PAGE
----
According to the survey, nearly 4 in 5 employers who have experienced positive press have seen beneficial impacts such as:

  • Higher morale among employees (42 percent);
  • Employees more likely to share positive things about the company on social media channels (36 percent);
  • A boost in sales (36 percent);
  • More job applications (32 percent);
  • More job candidate referrals from employees (22 percent);
  • More accepted job offers (21 percent); and,
  • Lower voluntary turnover (19 percent).

Recruiting at Google just got a whole lot tougher

Here’s my take: This survey makes it clear that companies that get negative press and damage their reputation really take a hit when it comes to their hiring process.

Although that may be the case with a regular company, the big question when it comes to a hot, in-demand employer like Google is this — will it really matter when you’re a place where everyone wants to work?

Everybody has an opinion about how Google handled the situation with the engineer they fired, and my view is that company management showed they really don’t have a great commitment to diverse opinions and free speech despite having values that say that they do.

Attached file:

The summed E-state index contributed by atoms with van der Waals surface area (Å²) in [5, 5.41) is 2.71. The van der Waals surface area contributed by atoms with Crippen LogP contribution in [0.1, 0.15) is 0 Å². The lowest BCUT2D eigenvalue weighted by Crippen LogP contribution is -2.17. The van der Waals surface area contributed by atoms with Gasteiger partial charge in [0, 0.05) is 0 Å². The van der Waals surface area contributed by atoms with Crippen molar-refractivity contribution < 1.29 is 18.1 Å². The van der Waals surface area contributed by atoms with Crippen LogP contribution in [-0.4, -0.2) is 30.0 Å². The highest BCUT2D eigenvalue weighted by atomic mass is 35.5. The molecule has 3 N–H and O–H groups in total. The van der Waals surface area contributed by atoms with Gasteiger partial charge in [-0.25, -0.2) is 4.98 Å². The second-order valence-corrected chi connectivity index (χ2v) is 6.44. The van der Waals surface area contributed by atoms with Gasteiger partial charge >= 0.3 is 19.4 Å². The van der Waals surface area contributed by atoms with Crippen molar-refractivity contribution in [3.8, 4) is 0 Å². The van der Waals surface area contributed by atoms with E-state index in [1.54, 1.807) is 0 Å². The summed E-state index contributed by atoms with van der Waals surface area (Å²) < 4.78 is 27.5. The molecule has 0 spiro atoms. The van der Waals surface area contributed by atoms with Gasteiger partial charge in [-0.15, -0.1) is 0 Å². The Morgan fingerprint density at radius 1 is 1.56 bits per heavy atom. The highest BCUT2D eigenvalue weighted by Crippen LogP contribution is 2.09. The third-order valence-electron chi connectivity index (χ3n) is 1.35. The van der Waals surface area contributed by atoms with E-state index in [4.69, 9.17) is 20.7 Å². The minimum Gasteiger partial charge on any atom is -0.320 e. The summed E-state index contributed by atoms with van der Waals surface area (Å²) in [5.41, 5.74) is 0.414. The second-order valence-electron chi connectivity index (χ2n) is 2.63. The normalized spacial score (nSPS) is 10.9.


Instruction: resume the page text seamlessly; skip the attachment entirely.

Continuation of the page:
This is NOT a good front to present to the world, especially if you’re fighting other Silicon Valley companies for top of the line talent. In fact, I’d say that this controversy has not only damaged the company’s reputation but also made the job of Google’s recruiting team a whole lot tougher.

As my friend and HR guru Kris Dunn put it in his HR Capitalist blog:

The most interesting thing I’ve seen about this case is polling on whether the engineer should have been fired across the major tech companies in America. Blind, an anonymous corporate chat app, asked its users if they thought Google should have fired him over 4,000 from different companies weighed in.

Perhaps most pertinently, 441 Google employees responded. Of them, more than half  – 56 percent to be precise– said they didn’t think it was right for the company to fire the guy.”

In other words, Google’s own workforce is split on whether the company did the right thing, and in fact, leans more towards the notion that management pretty much screwed this one up.

That’s how good company reputations can turn bad in a hurry.

They need all the help they can get

By the way, CareerBuilder released this poll in late July, and honestly, it didn’t really grab me then. Well, add a few weeks, throw in a big Google controversy and, WHAM, suddenly you have a survey that is not only intriguing but well ahead of the curve too.

Google may offer all the goodies and perks in the world, and it may be a cool workplace with a solid reputation, but one bad controversy later — one that shows no sign of settling down — and you can see just what this survey was getting at, in real time, to one of America’s best known companies.

So keep a good thought for Google’s recruiters, because if this survey holds true, they’re probably going to need all the help they can get.

John Hollon

John Hollon is managing editor at Fuel50, an AI Opportunity Marketplace solution that delivers internal talent mobility and workforce reskilling. You can download the research reports in their Global Talent Mobility Best Practice Research series at Fuel50.